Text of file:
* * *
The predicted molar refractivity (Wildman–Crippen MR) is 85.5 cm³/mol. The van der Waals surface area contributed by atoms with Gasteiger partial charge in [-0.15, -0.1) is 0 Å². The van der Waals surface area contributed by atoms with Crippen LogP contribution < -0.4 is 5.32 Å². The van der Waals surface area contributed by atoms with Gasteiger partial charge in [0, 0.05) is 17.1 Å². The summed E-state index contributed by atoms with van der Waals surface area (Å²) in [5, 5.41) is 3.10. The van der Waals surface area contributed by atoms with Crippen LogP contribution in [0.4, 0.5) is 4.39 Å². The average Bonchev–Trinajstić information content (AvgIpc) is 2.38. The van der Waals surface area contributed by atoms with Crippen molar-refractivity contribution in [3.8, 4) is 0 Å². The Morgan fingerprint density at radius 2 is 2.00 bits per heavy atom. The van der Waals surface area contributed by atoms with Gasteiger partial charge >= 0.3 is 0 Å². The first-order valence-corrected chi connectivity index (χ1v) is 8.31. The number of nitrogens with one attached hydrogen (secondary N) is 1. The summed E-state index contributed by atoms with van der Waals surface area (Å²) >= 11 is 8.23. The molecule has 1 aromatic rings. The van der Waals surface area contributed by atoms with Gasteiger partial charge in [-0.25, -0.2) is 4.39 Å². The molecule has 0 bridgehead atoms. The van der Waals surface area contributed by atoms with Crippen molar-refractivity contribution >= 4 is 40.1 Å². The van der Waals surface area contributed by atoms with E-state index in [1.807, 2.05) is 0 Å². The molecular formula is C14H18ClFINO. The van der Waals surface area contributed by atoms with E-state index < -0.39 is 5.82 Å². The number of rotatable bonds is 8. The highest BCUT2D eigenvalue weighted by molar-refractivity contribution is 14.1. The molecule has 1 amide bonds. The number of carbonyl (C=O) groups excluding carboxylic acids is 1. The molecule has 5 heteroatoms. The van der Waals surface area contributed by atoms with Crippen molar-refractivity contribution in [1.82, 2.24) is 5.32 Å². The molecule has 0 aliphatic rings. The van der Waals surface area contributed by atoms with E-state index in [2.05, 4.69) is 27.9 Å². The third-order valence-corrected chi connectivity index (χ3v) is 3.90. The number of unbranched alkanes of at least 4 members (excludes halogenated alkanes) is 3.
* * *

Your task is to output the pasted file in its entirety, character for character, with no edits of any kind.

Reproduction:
The predicted molar refractivity (Wildman–Crippen MR) is 85.5 cm³/mol. The van der Waals surface area contributed by atoms with Gasteiger partial charge in [-0.15, -0.1) is 0 Å². The van der Waals surface area contributed by atoms with Crippen LogP contribution < -0.4 is 5.32 Å². The van der Waals surface area contributed by atoms with Gasteiger partial charge in [0, 0.05) is 17.1 Å². The summed E-state index contributed by atoms with van der Waals surface area (Å²) in [5, 5.41) is 3.10. The van der Waals surface area contributed by atoms with Crippen LogP contribution in [0.4, 0.5) is 4.39 Å². The average Bonchev–Trinajstić information content (AvgIpc) is 2.38. The van der Waals surface area contributed by atoms with Crippen molar-refractivity contribution in [3.8, 4) is 0 Å². The Morgan fingerprint density at radius 2 is 2.00 bits per heavy atom. The van der Waals surface area contributed by atoms with Gasteiger partial charge >= 0.3 is 0 Å². The first-order valence-corrected chi connectivity index (χ1v) is 8.31. The number of nitrogens with one attached hydrogen (secondary N) is 1. The summed E-state index contributed by atoms with van der Waals surface area (Å²) >= 11 is 8.23. The molecule has 1 aromatic rings. The van der Waals surface area contributed by atoms with Gasteiger partial charge in [-0.25, -0.2) is 4.39 Å². The molecule has 0 bridgehead atoms. The van der Waals surface area contributed by atoms with Crippen molar-refractivity contribution >= 4 is 40.1 Å². The van der Waals surface area contributed by atoms with E-state index in [1.807, 2.05) is 0 Å². The molecular formula is C14H18ClFINO. The van der Waals surface area contributed by atoms with E-state index < -0.39 is 5.82 Å². The number of rotatable bonds is 8. The highest BCUT2D eigenvalue weighted by molar-refractivity contribution is 14.1. The molecule has 1 amide bonds. The number of carbonyl (C=O) groups excluding carboxylic acids is 1. The molecule has 5 heteroatoms. The van der Waals surface area contributed by atoms with Crippen molar-refractivity contribution in [1.82, 2.24) is 5.32 Å². The molecule has 0 aliphatic rings. The van der Waals surface area contributed by atoms with E-state index in [2.05, 4.69) is 27.9 Å². The third-order valence-corrected chi connectivity index (χ3v) is 3.90. The number of unbranched alkanes of at least 4 members (excludes halogenated alkanes) is 3.